Have you wondered if your writing is good enough to earn a living from?
Many writers have emailed me asking this question. They’d like my evaluation of whether they’ve got what it takes.
They want to know what books they should read about the craft of writing, or what classes they should take. Sometimes I have a suggestion or two there.
But when writers ask me, “Could you read this article and tell me if my writing is any good?” I never give them feedback on their writing.
There are four reasons why:
1. Writing is so, so subjective
One reader’s masterpiece is another’s staggering bore. It’s lyrical poetry to one, puerile fishwrap to another. My opinion would be just that — one person’s opinion. I’m not the Oracle of Truth here. It wouldn’t really change anything.
2. Standards for writing success vary
There are a ton of mediocre writers earning a living (if you don’t believe me, go to your local Chamber of Commerce and read the brochures), so if you’re not brilliant it doesn’t necessarily mean you can’t make a career from writing.
Depending on the type of writing work you want to do and how much you want to make, even pedestrian skills might cut it. I know writers who earn $10,000 a year who’re thrilled with that.
3. I don’t want to kill your dreams
If your writing truly is awful, I don’t see why I should have to be the one to tell you that. I don’t enjoy being the bearer of bad news.
And — see #1 — I could be wrong, and then I would really feel horrible about telling you not to pursue writing. Or I’d feel stupid, especially if you win a Pulitzer 10 years from now or have a blockbuster novel. It’s a lose-lose scenario, from my point of view.
4. The fact that you’re asking is a red flag
Here’s the biggest problem with going around asking random people to critique your writing. If you’re doing that, it means you don’t believe you’re a good writer.
To do this for a living, you have to know you’ve got talent. Not from any outside feedback, but from deep in your soul.
If you don’t feel that writing is the talent you were meant to share with the world, my telling you your writing is brilliant won’t help. You won’t believe me.
On the other hand, if you do know you’re good, you shouldn’t need to hear it from me.
If you’re worried you aren’t a good writer, you probably need to improve. You should dedicate yourself to writing a lot and building your skills, or find another line of work.
Who should critique your writing
I’m not saying you should never ask for feedback on your writing. Far from it.
But asking a random blogger you know isn’t the best way to get input that’s truly useful.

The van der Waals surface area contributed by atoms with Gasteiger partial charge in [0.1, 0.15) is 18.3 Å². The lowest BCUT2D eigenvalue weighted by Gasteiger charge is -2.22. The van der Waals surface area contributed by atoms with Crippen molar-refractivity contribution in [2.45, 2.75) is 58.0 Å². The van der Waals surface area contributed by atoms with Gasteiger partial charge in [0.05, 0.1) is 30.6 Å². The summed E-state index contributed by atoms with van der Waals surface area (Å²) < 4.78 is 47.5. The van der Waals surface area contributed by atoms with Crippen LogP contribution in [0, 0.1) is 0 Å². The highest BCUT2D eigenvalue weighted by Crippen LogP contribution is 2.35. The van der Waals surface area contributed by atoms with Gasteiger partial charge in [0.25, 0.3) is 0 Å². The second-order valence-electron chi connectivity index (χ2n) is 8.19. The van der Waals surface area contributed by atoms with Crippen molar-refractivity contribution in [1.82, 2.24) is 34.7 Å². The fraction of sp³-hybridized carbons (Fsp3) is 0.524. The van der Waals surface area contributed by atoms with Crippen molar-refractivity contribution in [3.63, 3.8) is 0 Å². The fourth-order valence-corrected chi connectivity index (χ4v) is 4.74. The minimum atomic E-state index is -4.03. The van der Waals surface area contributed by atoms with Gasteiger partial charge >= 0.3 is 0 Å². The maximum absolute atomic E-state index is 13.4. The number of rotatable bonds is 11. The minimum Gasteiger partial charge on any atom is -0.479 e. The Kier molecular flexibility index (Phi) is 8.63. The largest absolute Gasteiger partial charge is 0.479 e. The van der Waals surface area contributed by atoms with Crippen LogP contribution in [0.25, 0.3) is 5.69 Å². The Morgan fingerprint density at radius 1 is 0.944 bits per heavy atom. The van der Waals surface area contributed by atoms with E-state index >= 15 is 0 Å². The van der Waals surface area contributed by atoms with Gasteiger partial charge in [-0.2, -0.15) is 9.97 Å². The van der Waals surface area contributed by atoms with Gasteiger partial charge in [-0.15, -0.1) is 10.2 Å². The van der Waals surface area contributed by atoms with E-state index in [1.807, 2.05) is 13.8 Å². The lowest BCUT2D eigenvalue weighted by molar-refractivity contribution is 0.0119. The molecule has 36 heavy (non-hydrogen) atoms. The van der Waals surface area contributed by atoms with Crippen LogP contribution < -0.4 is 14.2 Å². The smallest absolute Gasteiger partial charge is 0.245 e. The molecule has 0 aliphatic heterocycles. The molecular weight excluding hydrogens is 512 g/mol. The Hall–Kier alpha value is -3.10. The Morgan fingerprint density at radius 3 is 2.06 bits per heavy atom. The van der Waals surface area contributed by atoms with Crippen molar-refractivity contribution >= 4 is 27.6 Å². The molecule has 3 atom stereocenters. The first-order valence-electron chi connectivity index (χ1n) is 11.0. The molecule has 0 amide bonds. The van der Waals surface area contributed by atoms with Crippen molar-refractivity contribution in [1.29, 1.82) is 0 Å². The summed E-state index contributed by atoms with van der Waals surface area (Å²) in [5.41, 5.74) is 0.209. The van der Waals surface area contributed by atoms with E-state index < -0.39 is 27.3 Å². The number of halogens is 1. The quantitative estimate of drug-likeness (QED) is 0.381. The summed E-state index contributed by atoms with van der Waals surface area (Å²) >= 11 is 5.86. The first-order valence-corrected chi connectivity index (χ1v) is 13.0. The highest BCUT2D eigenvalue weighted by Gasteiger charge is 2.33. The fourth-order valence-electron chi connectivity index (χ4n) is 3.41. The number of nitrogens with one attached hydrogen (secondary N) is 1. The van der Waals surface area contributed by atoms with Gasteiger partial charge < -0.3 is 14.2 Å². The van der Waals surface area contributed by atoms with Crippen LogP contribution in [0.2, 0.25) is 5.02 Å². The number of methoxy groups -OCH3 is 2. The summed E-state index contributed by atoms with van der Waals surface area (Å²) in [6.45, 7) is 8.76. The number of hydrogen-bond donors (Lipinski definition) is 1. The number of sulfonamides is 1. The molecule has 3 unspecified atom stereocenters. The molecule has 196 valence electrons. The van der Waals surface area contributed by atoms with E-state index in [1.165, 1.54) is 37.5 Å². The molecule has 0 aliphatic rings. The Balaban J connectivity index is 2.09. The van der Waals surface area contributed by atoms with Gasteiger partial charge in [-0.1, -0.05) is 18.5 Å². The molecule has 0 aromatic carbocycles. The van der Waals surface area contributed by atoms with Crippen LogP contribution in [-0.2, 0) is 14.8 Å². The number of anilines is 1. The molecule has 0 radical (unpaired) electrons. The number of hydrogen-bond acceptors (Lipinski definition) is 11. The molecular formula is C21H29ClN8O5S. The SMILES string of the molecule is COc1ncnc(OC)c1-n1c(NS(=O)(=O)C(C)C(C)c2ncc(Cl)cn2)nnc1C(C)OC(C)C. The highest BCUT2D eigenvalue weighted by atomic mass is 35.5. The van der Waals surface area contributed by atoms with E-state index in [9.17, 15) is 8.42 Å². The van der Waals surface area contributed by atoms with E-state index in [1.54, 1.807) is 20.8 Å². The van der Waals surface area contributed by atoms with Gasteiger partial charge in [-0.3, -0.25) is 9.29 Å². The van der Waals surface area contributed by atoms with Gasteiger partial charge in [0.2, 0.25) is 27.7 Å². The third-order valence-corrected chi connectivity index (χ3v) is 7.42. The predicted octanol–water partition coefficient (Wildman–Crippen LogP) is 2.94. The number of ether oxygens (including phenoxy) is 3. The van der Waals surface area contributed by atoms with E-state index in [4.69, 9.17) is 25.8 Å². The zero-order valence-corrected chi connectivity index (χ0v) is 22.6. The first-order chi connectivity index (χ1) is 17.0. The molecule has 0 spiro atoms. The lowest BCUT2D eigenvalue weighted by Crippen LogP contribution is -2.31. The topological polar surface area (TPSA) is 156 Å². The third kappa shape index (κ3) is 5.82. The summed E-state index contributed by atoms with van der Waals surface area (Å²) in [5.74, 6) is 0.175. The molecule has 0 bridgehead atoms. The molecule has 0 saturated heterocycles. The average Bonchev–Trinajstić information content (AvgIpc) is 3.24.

For that, you want editors. Professional editors. Ideally, editors you are working with on an assignment.
They thought you were good enough to write for them, so you have a common understanding there. And from that understanding, you can seek to get even better.
I learned everything I know about writing by doing two things: writing tons and constantly peppering my editors with questions. When I got my first regular freelance publication clients, I would haunt the editors’ offices and ask things like:
I notice you changed my lede from X to Y in this story. Why?
You cut out my paragraph three. I thought it had really important points. Why’d you do that?
I loved this word that I used but I saw you eliminated it. Why?
Can you help me cut this 5,000-word draft down to 3,000 words?
As you’ll recall, I was kind of an idiot newbie writer, so I just kept asking. A good editor will help you improve your writing.
Even a bad editor can help. I had one editor I thought was awful, but he pushed me super-hard and helped me understand the mechanics of how to write a compelling article like never before.
Editors see a lot of writers’ work and usually have been at their gigs a long time. They look at writing in an analytical way, all day long. Drink up their knowledge.
How to become a great writer
There is one more reason why I turn away writing-critique requests.
It’s that your writing is evolving, every day. Maybe you had a bad day when you wrote the piece you’re handing me. Maybe you’ll write like mad the next six months and you’ll improve tremendously.
A piece of writing is a snapshot in time. If you’re passionate about writing, you will constantly strive to get better. Who doesn’t wince when they look at things they wrote long ago?
There is no golden moment when you achieve writing excellence and then you magically maintain that level from there on out. Think of all the writers whose second novel flamed out.
There is only trying to improve.
Recently one writer wrote me:
“How long did it take you to perfect your writing skills? Six months? A year? Five years?
“Any feedback, information, or advice would be greatly appreciated!”-Yvette
My answer: “Still working on it.”
So here’s my feedback on your writing: If you know in your heart you have writing talent, and you’re committed to working to polish that skill, my bet is you’re going to do fine.
Who do you get feedback from on your writing? Leave a comment and let us know.